Additionally, officers and directors of corporations listed on Novo Mercado are not allowed to sell their shares within six months from the initial public offering.
3.5 What is the process for meetings of members of the management body?
Officers will only meet in a formally structured manner, organising themselves as a board, if and to the extent that their activities are subject to collective resolutions. Otherwise, officers will carry out their duties individually, reporting back to the board of directors. As a result, the process for meetings of board of officers may vary significantly from corporation to corporation.
There is also great flexibility with respect to the process for board of directors’ meetings. However, in contrast to officers, directors must always take resolutions collectively, by means of majority votes, and it is mandatory to establish in the bylaws the rules for the appointment of its chairperson and calling of its meetings. Bylaws can establish that the chairperson of the board will be appointed by the directors themselves or by the shareholder meeting.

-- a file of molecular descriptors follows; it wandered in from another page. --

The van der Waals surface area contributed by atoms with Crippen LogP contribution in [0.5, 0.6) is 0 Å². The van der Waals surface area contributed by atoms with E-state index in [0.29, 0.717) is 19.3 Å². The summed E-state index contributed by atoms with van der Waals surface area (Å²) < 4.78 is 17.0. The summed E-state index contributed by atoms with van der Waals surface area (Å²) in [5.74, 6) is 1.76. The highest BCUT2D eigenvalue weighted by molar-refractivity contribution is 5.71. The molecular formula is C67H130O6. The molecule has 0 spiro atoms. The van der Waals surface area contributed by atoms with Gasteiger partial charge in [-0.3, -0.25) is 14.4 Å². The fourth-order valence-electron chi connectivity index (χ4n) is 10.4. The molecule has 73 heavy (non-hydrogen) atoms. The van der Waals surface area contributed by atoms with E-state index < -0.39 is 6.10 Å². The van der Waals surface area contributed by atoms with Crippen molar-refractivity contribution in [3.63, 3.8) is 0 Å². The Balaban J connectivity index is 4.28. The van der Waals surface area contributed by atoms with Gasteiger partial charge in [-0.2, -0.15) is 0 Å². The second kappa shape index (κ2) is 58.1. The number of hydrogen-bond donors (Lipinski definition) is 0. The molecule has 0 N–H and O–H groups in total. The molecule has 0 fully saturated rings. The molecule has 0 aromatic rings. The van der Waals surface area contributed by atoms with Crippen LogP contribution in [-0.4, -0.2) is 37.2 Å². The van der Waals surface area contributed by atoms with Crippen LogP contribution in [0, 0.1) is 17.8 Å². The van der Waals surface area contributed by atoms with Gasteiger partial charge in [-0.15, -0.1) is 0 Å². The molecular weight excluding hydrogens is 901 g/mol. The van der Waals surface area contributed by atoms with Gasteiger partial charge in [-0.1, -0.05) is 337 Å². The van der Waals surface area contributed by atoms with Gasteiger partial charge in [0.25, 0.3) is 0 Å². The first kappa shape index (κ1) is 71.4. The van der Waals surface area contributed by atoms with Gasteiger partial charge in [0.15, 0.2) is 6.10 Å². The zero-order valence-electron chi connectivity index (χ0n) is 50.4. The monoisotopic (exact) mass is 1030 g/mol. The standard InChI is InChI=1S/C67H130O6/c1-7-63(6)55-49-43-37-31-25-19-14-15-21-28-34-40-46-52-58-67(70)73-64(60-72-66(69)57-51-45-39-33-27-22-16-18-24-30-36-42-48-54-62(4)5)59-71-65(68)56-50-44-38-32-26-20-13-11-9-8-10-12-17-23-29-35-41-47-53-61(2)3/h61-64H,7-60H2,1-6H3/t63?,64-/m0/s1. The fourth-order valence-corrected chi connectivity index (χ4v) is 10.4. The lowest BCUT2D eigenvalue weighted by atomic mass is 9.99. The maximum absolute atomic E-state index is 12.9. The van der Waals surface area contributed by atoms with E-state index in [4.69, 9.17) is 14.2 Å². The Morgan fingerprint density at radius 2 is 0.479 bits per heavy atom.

The chairperson of a directors’ or officers’ meeting has a relevant role in Brazilian corporations. This significance, to a great extent, results from the effectiveness of shareholders’ agreements under Brazilian law: agreements duly filed with the corporation are expressly binding on management. The chairperson of a meeting will be required to disregard any votes cast in breach of a shareholders’ agreement. She or he may also allow a party (or its representatives) damaged by the absence or abstention of other members of the board to vote on their behalf, if the approval or rejection of a given resolution is backed by the shareholders’ agreement.
Boards can have decision-making criteria based on qualified majorities or unanimous approval. The criteria must be indicated in the bylaws and apply to specific matters.
Several corporations have adopted rules for holding board meetings through telephone or video conference.
3.6 What are the principal general legal duties and liabilities of members of the management body?
Under the Corporation Law, the main general duties of members of management bodies are: